A comprehensive hierarchical comparison of structural connectomes in Major Depressive Disorder cases v. controls in two large population samples

Thng, Gladi and Shen, Xueyi and Stolicyn, Aleks and Adams, Mark J. and Yeung, Hon Wah and Batziou, Venia and Conole, Eleanor L. S. and Buchanan, Colin R. and Lawrie, Stephen M. and Bastin, Mark E. and McIntosh, Andrew M. and Deary, Ian J. and Tucker-Drob, Elliot M. and Cox, Simon R. and Smith, Keith M. and Romaniuk, Liana and Whalley, Heather C. (2024) A comprehensive hierarchical comparison of structural connectomes in Major Depressive Disorder cases v. controls in two large population samples. Psychological Medicine. ISSN 0033-2917 (https://doi.org/10.1017/S0033291724000643)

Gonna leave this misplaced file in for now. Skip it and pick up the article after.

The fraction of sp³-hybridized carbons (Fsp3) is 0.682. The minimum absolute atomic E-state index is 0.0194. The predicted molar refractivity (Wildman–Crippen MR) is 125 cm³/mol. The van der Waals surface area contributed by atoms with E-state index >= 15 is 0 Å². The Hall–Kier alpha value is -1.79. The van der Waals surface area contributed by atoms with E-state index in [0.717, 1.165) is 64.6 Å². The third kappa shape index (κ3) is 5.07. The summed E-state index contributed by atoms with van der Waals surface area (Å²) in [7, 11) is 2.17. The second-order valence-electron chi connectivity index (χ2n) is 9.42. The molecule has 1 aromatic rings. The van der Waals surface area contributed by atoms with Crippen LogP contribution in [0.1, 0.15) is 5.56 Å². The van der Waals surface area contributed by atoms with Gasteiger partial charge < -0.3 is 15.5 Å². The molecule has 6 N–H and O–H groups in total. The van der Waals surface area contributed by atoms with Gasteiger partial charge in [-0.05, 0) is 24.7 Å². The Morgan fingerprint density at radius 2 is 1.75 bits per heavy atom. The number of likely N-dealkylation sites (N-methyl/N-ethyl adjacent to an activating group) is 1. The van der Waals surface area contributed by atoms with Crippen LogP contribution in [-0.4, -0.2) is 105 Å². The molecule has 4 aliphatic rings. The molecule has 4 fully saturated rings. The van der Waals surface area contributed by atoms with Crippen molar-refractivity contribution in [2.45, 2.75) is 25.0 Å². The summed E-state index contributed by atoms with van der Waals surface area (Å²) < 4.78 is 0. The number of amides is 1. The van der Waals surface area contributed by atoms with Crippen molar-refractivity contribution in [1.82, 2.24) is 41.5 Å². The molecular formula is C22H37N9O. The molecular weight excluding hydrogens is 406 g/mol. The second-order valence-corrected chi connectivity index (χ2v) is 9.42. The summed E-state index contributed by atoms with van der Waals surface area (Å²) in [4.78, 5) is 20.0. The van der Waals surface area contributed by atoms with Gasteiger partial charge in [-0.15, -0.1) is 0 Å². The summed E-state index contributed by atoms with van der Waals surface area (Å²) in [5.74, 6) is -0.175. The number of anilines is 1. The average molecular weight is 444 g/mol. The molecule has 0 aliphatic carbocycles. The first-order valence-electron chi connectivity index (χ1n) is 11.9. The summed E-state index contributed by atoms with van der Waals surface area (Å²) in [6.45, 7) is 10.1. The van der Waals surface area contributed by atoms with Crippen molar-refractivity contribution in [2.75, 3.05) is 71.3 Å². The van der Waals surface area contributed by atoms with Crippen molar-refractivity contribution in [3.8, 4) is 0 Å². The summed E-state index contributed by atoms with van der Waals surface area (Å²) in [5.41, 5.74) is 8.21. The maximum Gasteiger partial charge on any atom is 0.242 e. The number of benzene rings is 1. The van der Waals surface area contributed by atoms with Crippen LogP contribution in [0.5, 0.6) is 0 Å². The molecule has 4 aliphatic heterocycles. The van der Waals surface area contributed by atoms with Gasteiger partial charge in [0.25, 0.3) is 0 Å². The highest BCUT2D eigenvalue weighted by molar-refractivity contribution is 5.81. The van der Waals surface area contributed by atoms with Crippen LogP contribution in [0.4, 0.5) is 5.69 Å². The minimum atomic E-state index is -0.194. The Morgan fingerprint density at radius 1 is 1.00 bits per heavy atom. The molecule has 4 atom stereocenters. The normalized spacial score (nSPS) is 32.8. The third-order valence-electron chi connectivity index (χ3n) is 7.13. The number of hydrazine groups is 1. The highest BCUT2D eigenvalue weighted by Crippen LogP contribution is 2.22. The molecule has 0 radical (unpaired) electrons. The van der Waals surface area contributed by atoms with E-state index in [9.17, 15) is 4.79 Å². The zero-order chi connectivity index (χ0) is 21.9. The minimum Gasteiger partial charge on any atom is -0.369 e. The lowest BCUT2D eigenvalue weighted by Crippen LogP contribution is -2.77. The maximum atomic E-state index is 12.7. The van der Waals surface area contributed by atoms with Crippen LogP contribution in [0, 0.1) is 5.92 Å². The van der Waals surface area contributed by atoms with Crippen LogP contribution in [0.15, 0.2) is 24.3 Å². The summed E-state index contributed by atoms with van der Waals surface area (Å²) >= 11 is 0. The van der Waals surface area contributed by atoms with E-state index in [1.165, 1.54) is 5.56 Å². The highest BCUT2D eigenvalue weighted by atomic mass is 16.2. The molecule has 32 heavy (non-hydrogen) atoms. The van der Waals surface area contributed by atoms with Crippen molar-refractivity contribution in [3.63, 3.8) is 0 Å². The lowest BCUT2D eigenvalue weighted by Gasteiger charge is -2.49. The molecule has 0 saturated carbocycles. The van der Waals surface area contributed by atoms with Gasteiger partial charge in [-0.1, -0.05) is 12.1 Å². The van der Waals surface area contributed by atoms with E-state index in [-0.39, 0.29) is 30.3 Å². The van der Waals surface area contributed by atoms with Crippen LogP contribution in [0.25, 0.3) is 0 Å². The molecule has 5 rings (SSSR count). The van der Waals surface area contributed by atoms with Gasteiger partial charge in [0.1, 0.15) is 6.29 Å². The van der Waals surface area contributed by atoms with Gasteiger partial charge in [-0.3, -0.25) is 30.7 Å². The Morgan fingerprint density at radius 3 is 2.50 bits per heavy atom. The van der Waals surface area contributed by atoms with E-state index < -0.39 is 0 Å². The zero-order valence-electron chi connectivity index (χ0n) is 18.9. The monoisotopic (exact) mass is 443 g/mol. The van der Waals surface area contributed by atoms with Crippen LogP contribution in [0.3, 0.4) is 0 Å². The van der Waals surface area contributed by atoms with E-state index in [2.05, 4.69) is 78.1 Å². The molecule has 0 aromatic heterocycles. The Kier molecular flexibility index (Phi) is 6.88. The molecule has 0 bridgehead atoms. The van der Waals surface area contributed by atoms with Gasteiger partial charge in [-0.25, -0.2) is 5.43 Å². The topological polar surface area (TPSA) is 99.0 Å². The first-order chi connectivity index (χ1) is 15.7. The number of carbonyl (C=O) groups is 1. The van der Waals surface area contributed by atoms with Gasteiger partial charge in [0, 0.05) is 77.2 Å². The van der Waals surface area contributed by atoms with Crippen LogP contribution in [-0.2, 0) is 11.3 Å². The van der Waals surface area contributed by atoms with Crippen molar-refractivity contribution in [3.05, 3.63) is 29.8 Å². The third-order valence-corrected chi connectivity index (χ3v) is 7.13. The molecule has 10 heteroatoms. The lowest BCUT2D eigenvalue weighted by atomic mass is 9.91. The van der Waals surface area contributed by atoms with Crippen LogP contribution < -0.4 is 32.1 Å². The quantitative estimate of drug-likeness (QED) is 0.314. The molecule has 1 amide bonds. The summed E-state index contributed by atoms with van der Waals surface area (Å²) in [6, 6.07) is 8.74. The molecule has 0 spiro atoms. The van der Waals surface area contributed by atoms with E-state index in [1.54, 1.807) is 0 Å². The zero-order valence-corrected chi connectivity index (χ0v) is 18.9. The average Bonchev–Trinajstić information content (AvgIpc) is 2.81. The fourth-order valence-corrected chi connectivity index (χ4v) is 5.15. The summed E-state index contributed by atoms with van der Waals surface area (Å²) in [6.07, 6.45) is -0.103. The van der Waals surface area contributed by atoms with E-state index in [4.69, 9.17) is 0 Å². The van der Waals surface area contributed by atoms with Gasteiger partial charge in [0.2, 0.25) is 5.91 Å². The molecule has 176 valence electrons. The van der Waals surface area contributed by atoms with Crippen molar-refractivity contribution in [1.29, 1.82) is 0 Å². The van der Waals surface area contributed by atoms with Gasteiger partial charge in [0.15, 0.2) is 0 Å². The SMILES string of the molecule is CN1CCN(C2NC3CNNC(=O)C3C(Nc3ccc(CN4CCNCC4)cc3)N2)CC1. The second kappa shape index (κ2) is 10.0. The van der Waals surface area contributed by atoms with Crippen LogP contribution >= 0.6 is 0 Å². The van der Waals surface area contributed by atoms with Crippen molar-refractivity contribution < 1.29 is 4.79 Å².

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Background The brain can be represented as a network, with nodes as brain regions and edges as region-to-region connections. Nodes with the most connections (hubs) are central to efficient brain function. Current findings on structural differences in Major Depressive Disorder (MDD) identified using network approaches remain inconsistent, potentially due to small sample sizes. It is still uncertain at what level of the connectome hierarchy differences may exist, and whether they are concentrated in hubs, disrupting fundamental brain connectivity. Methods We utilized two large cohorts, UK Biobank (UKB, N = 5104) and Generation Scotland (GS, N = 725), to investigate MDD case-control differences in brain network properties. Network analysis was done across four hierarchical levels: (1) global, (2) tier (nodes grouped into four tiers based on degree) and rich club (between-hub connections), (3) nodal, and (4) connection. Results In UKB, reductions in network efficiency were observed in MDD cases globally (d = -0.076, pFDR = 0.033), across all tiers (d = -0.069 to -0.079, pFDR = 0.020), and in hubs (d = -0.080 to -0.113, pFDR = 0.013-0.035). No differences in rich club organization and region-to-region connections were identified. The effect sizes and direction for these associations were generally consistent in GS, albeit not significant in our lower-N replication sample. Conclusion Our results suggest that the brain's fundamental rich club structure is similar in MDD cases and controls, but subtle topological differences exist across the brain. Consistent with recent large-scale neuroimaging findings, our findings offer a connectomic perspective on a similar scale and support the idea that minimal differences exist between MDD cases and controls.